Best Line Of Dialogue
Lord Summerisle (played by Christopher Lee!): Do sit down, Sergeant. Shocks are so much better absorbed with the knees bent.
Considered by many to be the quintessential Giallo film—an Italian genre blending crime, noir, horror and extreme violence—Deep Red is, in my opinion, Dario Argento’s most crafty, head-scratching screenplay. It features mysteries piled upon mysteries, plot twists about every five minutes, characters that move from trustworthy to dubious and back again, and increasingly bizarre clues leading to the identity of the murderer (and, of course, each death is more gruesome than the last).
On paper, this labyrinthine narrative looks like a mess, but Argento and co-writer Bernardino Zapponi tie up every bit of outlandishness and resolve the film neatly. It’s one of those movies that makes you go, “Ohhhhhhhhhhhhh…” It’s also a nasty, blood-soaked ride through the streets of Rome, and the true progenitor of the slasher genre.
Some of you are probably more familiar with Argento’s Suspiria, and I almost included it on this list, but I realized that, while it’s an excellent film, it’s the visuals that make it great, and not so much the writing. Discuss
Best Line Of Dialogue
Marc: I'm just trying to understand, because... Carlo, you know, sometimes what you actually see and what you imagine get mixed up in your memory, like a cocktail from which you can no longer distinguish one flavor from another.
Okay, I said I wouldn’t talk about (in)famous movies, but I’m including Se7en for the simple fact that I still, to this day, have to convince people this is a horror movie. Maybe you’re saying, “Really?” with me, or maybe you’re one of those that need convincing. Well, I could write volumes on why screenwriter Andrew Kevin Walker and director David Fincher’s film belongs in the same category as Halloween and A Nightmare on Elm Street, but since I’m doing a list-based column, I’ll keep it simple: watching Se7en mirrors the experience of walking through a really good Haunted House attraction. The detective/mystery narrative serves as a tour guide, weaving you through chiaroscuro streets and chilling interiors; then, without warning, the guide throws you into grisly horror set pieces (crime scenes) featuring imagery so terrifying you won’t be able to shake them for months
Put even more simply, Se7en is basically a Giallo movie, except that the audience only sees the aftermath of the murders, and not the acts themselves. It’s also a smart, well-crafted story that shakes dust off the archaic concept of sin. If you still need convincing that this is a horror movie, consider that Saw, which everyone accepts as horror, is basically a poor man’s Se7en.
Best Exchange Of Dialogue
Somerset: This guy's methodical, exacting, and worst of all, patient.
Mills: He's a nut-bag. Just because the fucker's got a library card doesn't make him Yoda.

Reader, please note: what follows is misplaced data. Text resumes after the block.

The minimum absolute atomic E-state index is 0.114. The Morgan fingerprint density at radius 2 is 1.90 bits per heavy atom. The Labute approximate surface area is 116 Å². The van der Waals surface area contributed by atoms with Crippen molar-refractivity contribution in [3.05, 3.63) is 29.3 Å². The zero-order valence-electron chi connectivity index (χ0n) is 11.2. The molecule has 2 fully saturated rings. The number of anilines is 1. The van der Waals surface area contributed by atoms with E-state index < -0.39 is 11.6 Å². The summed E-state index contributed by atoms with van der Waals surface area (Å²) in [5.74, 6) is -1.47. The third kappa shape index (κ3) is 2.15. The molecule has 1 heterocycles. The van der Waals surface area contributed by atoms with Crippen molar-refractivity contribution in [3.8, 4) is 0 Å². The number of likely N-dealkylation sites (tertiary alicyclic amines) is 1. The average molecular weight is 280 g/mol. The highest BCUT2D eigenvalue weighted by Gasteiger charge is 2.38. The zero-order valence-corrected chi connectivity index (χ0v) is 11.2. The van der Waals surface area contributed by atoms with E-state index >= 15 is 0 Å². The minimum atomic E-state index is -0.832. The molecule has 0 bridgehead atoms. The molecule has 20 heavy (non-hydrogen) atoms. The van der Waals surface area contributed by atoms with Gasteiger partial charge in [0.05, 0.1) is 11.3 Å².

Yeah, I know, I’m breaking the “no famous movie” rule left and right here, but hey, sometimes rules are made to be broken, and in my opinion, you can’t talk about well-written horror movies without mentioning Shaun of the Dead. And yeah, I know, this is technically a horror comedy—some may even argue it’s all comedy with the “horror” elements used strictly for laughs—but again, I say, bah!
Here’s the thing: Shaun of the Dead, while perhaps one of the funniest films ever made, is also pretty intense in many sections, and every bit as gory as a Romero movie despite the jokes (and, by the way, Dawn of the Dead is pretty hilarious too); moreover, genre distinctions aside, Simon Pegg and Edgar Wright’s screenplay is simply sublime. Every character is nuanced and distinct, with dialogue that could only come out of their respective mouths; the dialogue itself is fluid and natural, but also poetically punny and laced with sly one-liners that require multiple viewings to notice in full; lines are subtly repeated throughout the film, creating this brilliant rhythm and pace; jokes are set-up sometimes hours in advance of the punch-line; every narrative thread is tied up neatly at the end, with a perfect denouement sewed like a button onto the last few seconds that makes me kiss my fingers and declare, “Tres magnifique!”
Seriously, do a Freytag analysis of Shaun’s narrative, and you’ll see, it is absolutely flawless. It should’ve been nominated for Best Picture in the year of its release. It should have won Best Picture in the year of its release, and every year following. Every zom-rom-com that followed should at least thank Wright and Pegg in the opening and closing credits. It truly doesn’t get much better than this.
Best Exchange Of Dialogue (extremely difficult to pick just one)
Ed: You gonna thank me then?
Shaun: For what?
Ed: Tidying up!
Shaun: Doesn't look that tidy.
Ed: Well, I had a few beers when I finished.
On the surface, this film may seem like your run-of-the-mill haunted house narrative, but make no mistake, you can chuck all those preconceived notions right out the window. Consider this: when asked by Deadbolt what films influenced The Orphanage, screenwriter Sergio Sanchez replied: